(updated 2006-12-04)

Wednesday, November 29, 2006

"Georgia O'Keeffe" (1919) by Alfred Stieglitz

Alfred Stieglitz (1864–1946) was an American-born photographer who was instrumental over his fifty-year career in making photography an acceptable art form alongside painting and sculpture. Many of his photographs are known for appearing like those other art forms, and he is also known for his marriage to painter Georgia O'Keeffe.

Stieglitz divorced his first wife in 1918, soon after she threw him out of their house when she came home and found him photographing Georgia O'Keeffe, whom he moved in with shortly thereafter. The two married in 1924.

Stieglitz' nudes are often considered the first photographs to recognize the artistic potential of isolated parts of the human body.

source: photo | text

Tuesday, November 28, 2006

Four paintings by Terry Rodgers

"Approximations of Immortality" (2003) by Terry Rodgers, 48" x 56", oil on linen
"The Triumph of Venus" (2005) by Terry Rodgers, 63" x 96", oil on linen
"The Vortex" (2003) by Terry Rodgers, 62" x 66", oil on linen

Homework for the art students out there: compare the classic "The Triumph of Venus" by Alessandro Magnasco with the painting with the same title above. Please post your essays in the comments.

Terry Rodgers is an internationally recognized artist who has worked and lived in Massachusetts, Washington, DC, and Ohio. He has had solo exhibitions in Amsterdam and Milan, and participated in group shows around the world. In the United States he has had solo exhibitions in New York, Los Angeles, Atlanta, and Chicago. He has been featured in numerous publications in America and abroad including Die Welt, Art in America, Citizen K, German GQ, and FLAUNT to name a few.

Rodgers' current work focuses on the life of upper middle class, seemingly adrift in affluence and casualness, unsatisfied and disconnected. These paintings are not snapshots or slices of life, not verite records of actual party situations or family scenes, nor are they diaristic records of his life, but carefully constructed and composited fictions, designed to elicit the most meaning and sustain the maximum amount of ambiguity.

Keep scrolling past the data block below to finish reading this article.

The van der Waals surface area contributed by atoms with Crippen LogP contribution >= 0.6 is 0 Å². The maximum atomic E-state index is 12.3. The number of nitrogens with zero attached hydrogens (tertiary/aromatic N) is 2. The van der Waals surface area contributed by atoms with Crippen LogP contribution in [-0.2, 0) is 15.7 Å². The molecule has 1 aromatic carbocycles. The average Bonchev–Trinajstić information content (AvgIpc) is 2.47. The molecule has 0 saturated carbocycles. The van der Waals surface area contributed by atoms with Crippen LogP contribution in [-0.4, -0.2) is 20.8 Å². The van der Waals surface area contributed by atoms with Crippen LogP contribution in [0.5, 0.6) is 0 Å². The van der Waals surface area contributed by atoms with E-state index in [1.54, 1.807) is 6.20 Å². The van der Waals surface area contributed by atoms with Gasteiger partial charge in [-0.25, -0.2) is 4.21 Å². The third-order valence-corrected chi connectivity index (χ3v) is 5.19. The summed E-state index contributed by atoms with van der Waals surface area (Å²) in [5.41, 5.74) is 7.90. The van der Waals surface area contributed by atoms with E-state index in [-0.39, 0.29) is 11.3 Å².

Terry Rodgers attended Amherst College, with a major in Fine Arts. His strong interest in film and photography influenced his style in the direction of representational realism in art. He spends summers each year in Southern France painting from life and photographically capturing the gestures, faces, and figures that inhabit the 21st Century milieu that he depicts in his paintings.

Actress Pam Grier (1949)

Another fan writes: "Pam Grier is ultra cool. Always calm and well articulated, with a remarkably positive philosophy of life. Even before I even knew her name, I considered myself a fan. She paved the way to a new generation of actresses that could held their own in an action picture in a fearless manner, all the while remaining feminine and sexy. Furthermore, if I may share a somewhat macho observation, she has the honor of having one of the most beautiful chest ever displayed in the history of motion pictures."

Pam Grier at the IMDB and at amazon.com.

"Untitled (Brown Flower Bed)" (2005) by Suzannah Sinclair

Suzannah Sinclair makes sensual, autobiographical 70s-style paintings. Many of her female figures are lifted from 1960 Playboys and combined with rainbow patterns reminiscent of 1970's disco, wallpaper motifs. Her work is painted on wood stained panels and at times contain a vapid painful yet sensual emotion.

With these new works, Ms. Sinclair's stripes and rainbows find form in the vintage textiles of bedsheets and fashions. The motifs and figures give an uncompromisingly sensual and painful feel. We are lost in the the innocent want, the self and/or the other.

With this disconnection, be it real loss or lust, there is an anticipation of many possibilities. Much sadness and boredom pervade the figures, but the suggestive poses and their delicate rendering suggest a serious beauty, as if everything is just peachy. Vapid melancholia and dull depression can be romantic. Rest, violence and death are lewdly implied.


Two drawings by Hiroshi Kaieda

Two drawings by illustration artist Hiroshi Kaieda (1972, Japan)

From an interview:

Q3: What are the best characteristics of your drawing?
A3: There is no warmth.

Q9: Where do you get your inspirations from? (Example: from books, TV, etc)
A9: From word and gesture of people, and from music and movie.

Q12: Do you like any animals?
A12: Human and dog. I love them.

Q14: How do you spend your weekends?
A14: Sleep, day dream and date.

via here and here